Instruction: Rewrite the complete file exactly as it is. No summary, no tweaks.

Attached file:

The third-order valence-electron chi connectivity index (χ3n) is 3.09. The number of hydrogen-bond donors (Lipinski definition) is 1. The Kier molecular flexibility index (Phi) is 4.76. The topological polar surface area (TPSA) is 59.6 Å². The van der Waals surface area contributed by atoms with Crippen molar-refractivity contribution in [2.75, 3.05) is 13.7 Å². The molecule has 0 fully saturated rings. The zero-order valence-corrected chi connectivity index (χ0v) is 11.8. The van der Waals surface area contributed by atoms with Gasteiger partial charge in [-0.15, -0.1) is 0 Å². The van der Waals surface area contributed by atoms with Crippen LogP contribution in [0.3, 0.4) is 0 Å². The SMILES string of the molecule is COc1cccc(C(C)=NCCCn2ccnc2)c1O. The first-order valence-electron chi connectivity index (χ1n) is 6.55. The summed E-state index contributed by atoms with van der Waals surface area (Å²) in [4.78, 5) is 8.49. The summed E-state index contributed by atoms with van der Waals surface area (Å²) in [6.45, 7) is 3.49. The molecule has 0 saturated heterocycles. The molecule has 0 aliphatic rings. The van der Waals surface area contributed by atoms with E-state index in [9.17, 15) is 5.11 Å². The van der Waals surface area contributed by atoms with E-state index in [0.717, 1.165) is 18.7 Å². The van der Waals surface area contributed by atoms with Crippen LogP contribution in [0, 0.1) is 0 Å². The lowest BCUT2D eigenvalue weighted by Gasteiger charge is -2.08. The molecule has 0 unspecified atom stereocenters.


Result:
The third-order valence-electron chi connectivity index (χ3n) is 3.09. The number of hydrogen-bond donors (Lipinski definition) is 1. The Kier molecular flexibility index (Phi) is 4.76. The topological polar surface area (TPSA) is 59.6 Å². The van der Waals surface area contributed by atoms with Crippen molar-refractivity contribution in [2.75, 3.05) is 13.7 Å². The molecule has 0 fully saturated rings. The zero-order valence-corrected chi connectivity index (χ0v) is 11.8. The van der Waals surface area contributed by atoms with Gasteiger partial charge in [-0.15, -0.1) is 0 Å². The van der Waals surface area contributed by atoms with Crippen LogP contribution in [0.3, 0.4) is 0 Å². The SMILES string of the molecule is COc1cccc(C(C)=NCCCn2ccnc2)c1O. The first-order valence-electron chi connectivity index (χ1n) is 6.55. The summed E-state index contributed by atoms with van der Waals surface area (Å²) in [4.78, 5) is 8.49. The summed E-state index contributed by atoms with van der Waals surface area (Å²) in [6.45, 7) is 3.49. The molecule has 0 saturated heterocycles. The molecule has 0 aliphatic rings. The van der Waals surface area contributed by atoms with E-state index in [9.17, 15) is 5.11 Å². The van der Waals surface area contributed by atoms with E-state index in [0.717, 1.165) is 18.7 Å². The van der Waals surface area contributed by atoms with Crippen LogP contribution in [0, 0.1) is 0 Å². The lowest BCUT2D eigenvalue weighted by Gasteiger charge is -2.08. The molecule has 0 unspecified atom stereocenters.